|If liability to the institution is to be an issue at all, then turn the review over to the institution's legal staff and get a professional decision (what else do they really do?). Forcing a task on unqualified people is bound to slow things down, not to mention yield problematic results. Just remember though, lawyers are schooled to charge by the billable hour, so they are not encouraged to do speedy decisions -- no solution there to the bottleneck and delays.|
We know that DEMAND CHARACTERISTICS in situations are important. The demand in a review process is to "find risk", explicitly or implicitly. FIND-RISK is not at all the same as IS-THERE-EXTRA-RISK. Failure to find risk then can translate as personal failure by the reviewer, that is, incompetence. So reviewers stay at it, as long as it takes, and dutifully find something to question, anything, to feel as though they have demonstrated their prowess.
Then having finally settled on something, no matter how trivial, a confirmatory bias settles in, and defensiveness precludes any retreat.
Of course, whether the members of such a board are elected (and by whom), appointed (and by whom), or volunteer will have considerable bearing on whether they bring expertise or ideology and personal values to the table.
Then, finally, why the proclamations from on high, that is, how do the grant agencies profit? Absolute power corrupts ... does that ring a bell? Not all the social engineers are on the local IRBs. Too many of these folks read 1984 and saw, not a horror story, but a GAMEPLAN, and saw in Big Brother, not a monster, but a MENTOR.
(Hmmm, there's that misbehavior in medical schools again, creating issues for the whole campus. Maybe if we didn't have medical schools we wouldn't need IRBs? Or maybe we would have to shut down the law schools too? OK, you still have one wish left ...)
|One must acknowledge that when outsiders in the form of Big Business or Big Science come on stage, their "ethics" are not controlled by IRBs or anything other than the bottom line. When you make a pact with the devil, don't be surprised when he comes calling. Some refer to this as the KEPT UNIVERSITY. Grandpa called 'em "hookers" -- he always did have a way of cutting through the bafflegab.|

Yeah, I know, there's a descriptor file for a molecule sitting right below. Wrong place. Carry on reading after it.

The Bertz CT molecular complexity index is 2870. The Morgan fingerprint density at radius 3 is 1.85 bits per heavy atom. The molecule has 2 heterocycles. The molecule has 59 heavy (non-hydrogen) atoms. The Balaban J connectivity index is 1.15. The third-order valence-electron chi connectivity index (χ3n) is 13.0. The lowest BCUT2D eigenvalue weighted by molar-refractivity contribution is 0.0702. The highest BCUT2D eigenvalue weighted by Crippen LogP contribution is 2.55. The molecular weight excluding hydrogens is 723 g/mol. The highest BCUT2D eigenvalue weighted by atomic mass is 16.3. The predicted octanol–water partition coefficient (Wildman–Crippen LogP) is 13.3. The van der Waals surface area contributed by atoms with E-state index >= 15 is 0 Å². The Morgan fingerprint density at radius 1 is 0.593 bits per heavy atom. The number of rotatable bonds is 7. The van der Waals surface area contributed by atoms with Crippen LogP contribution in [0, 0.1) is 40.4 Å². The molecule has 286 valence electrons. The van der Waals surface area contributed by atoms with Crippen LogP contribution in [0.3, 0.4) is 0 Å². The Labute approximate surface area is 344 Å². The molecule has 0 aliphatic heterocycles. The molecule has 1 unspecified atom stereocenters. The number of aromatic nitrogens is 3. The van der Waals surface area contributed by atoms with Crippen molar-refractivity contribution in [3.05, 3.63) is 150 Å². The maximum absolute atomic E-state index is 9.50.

For a good example of this process at work, consider what happened to one academic who did the ethical thing and blew the whistle on bad drug-test results, then tell me once again why the whole campus should adopt the values inherent in the medical model and its sponsors.
And then there is the sad role of an IRB in the 1994 suicide of Justine Sergent, a bright young neuropsychologist in Montreal.
|The ethics/values of concern to Big Business and Big Science may not even be appropriate in absolute terms, for many of us, but they are so irrelevant and convoluted that they invariably add inordinate delay to the review process for psychological research proposals.|
It has always seemed to me that much if not most social science research has been conducted without grants, and much that was conducted with grants could have been conducted without?
Ditto for those administering the grant agencies: in their youth it was "defy authority", now THEY are the authority, and if you defy THEM, oh my, the sanctimony and smugness is something to behold. Bullying by lawyers (and bureaucrats) is still bullying (Toffler; Powershift). Me thinks Monty Python would consider a mooning to be the appropriate token of respect.
Junior faculty have little choice but to conform or at least appear to opt in. Even senior faculty who challenge things face assorted formal and informal censure from the politically correct truth squads. It's hard to see how such coercion differs from other workplace bullying; with the strong leadership of present university administrations we can expect more of it rather than less in our future. It may be useful in communicating with the public to talk less about "academic freedom" and more about "workplace bullying."
THE NEW PURITANS?
|Hmmm, could it be that the stated intentions of IRBs involve deception(s) more than we would expect in everyday life?|
A classic psychological explanation may account for why IRBs have such low thresholds for deception, one deriving from Freudian conceptions such as repression and then projection ... "me thinks the lady protests too much perhaps?" Of course, if Shakespeare would have trouble with his bawdy plays, imagine the IRB trouble Freud would have with childhood sexuality.